“Despite the best efforts of our mental health staff, the way services are currently arranged do not make use of their skills or time. We also know we have problems around the transition into different services, in particular from children to adult services.
“We now have the chance to significantly transform our local services in innovative and creative ways that will ensure mental health services in Newcastle and Gateshead are ready to support the increasing demand for mental health care in the future and give them equal status to physical health care.
“I know that some people will be worried about what these changes will mean to them.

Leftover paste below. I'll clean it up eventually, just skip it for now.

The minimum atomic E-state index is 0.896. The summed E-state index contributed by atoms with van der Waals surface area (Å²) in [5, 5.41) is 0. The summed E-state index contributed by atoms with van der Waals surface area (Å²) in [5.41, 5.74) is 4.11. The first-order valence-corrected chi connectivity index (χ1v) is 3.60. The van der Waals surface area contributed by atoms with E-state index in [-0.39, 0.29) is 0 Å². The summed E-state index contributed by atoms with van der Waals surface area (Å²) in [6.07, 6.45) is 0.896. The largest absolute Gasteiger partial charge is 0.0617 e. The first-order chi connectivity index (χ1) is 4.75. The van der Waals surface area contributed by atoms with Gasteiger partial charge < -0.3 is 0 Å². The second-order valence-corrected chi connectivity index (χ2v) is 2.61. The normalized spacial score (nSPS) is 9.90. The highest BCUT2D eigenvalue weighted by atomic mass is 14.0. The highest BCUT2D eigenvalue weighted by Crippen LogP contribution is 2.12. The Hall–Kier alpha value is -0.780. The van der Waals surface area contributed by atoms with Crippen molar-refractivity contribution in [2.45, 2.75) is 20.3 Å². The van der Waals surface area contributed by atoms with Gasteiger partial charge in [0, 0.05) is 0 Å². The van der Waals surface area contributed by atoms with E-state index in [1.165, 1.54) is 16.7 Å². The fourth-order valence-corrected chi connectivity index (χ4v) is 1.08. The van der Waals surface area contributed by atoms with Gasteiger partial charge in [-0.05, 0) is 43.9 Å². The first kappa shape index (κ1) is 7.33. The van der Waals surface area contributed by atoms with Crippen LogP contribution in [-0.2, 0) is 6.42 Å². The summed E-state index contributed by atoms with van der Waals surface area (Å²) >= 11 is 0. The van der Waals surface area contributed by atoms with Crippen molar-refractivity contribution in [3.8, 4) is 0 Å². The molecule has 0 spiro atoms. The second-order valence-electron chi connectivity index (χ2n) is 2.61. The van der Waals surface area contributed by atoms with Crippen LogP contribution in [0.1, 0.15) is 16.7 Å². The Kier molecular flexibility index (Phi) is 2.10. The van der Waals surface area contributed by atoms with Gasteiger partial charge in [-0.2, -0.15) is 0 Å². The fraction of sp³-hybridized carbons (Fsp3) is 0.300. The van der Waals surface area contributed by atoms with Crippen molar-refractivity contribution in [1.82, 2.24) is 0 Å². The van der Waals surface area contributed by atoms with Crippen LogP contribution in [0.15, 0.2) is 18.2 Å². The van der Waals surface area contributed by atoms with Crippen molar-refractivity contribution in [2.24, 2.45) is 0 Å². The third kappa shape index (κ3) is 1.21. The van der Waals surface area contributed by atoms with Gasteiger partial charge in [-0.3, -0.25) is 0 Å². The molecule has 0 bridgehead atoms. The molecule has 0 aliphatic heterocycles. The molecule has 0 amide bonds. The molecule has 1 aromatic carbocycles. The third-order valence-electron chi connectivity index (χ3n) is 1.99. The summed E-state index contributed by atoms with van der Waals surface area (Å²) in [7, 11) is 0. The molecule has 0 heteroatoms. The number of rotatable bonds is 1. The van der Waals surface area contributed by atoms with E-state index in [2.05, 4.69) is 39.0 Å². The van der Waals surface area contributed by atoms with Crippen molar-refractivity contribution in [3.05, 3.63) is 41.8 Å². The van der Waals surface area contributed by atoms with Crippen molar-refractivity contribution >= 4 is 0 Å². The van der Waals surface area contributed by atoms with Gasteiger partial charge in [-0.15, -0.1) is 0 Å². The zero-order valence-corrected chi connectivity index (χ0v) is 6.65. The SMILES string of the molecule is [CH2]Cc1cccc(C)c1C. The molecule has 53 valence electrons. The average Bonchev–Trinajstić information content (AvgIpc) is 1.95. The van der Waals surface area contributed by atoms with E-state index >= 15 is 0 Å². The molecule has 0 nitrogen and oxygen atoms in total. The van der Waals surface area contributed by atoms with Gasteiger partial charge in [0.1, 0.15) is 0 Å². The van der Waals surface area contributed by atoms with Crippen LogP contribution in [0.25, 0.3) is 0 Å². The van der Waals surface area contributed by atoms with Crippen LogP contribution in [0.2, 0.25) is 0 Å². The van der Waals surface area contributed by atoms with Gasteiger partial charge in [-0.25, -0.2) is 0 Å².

“I want to strongly reassure them that this is our opportunity to put mental health care at the heart of our community services in a way we have not been able to do in the past, and truly take them onto an equal footing with physical health services.
“We have listened to the issues people have raised in particular concerns about travel. We know local community links are extremely important to patients, as is making sure they continue to see familiar staff and relationships.
“We promise to put arrangements in place to ensure that these are dealt with during the development of the new interlinking services, and that our partners help monitor these arrangements.
“These changes will not happen overnight. The transition to new services and ways of working will take a number of months and will be done in a safe and sustainable way. No current service will be stopped until we know that new services are in place and working well.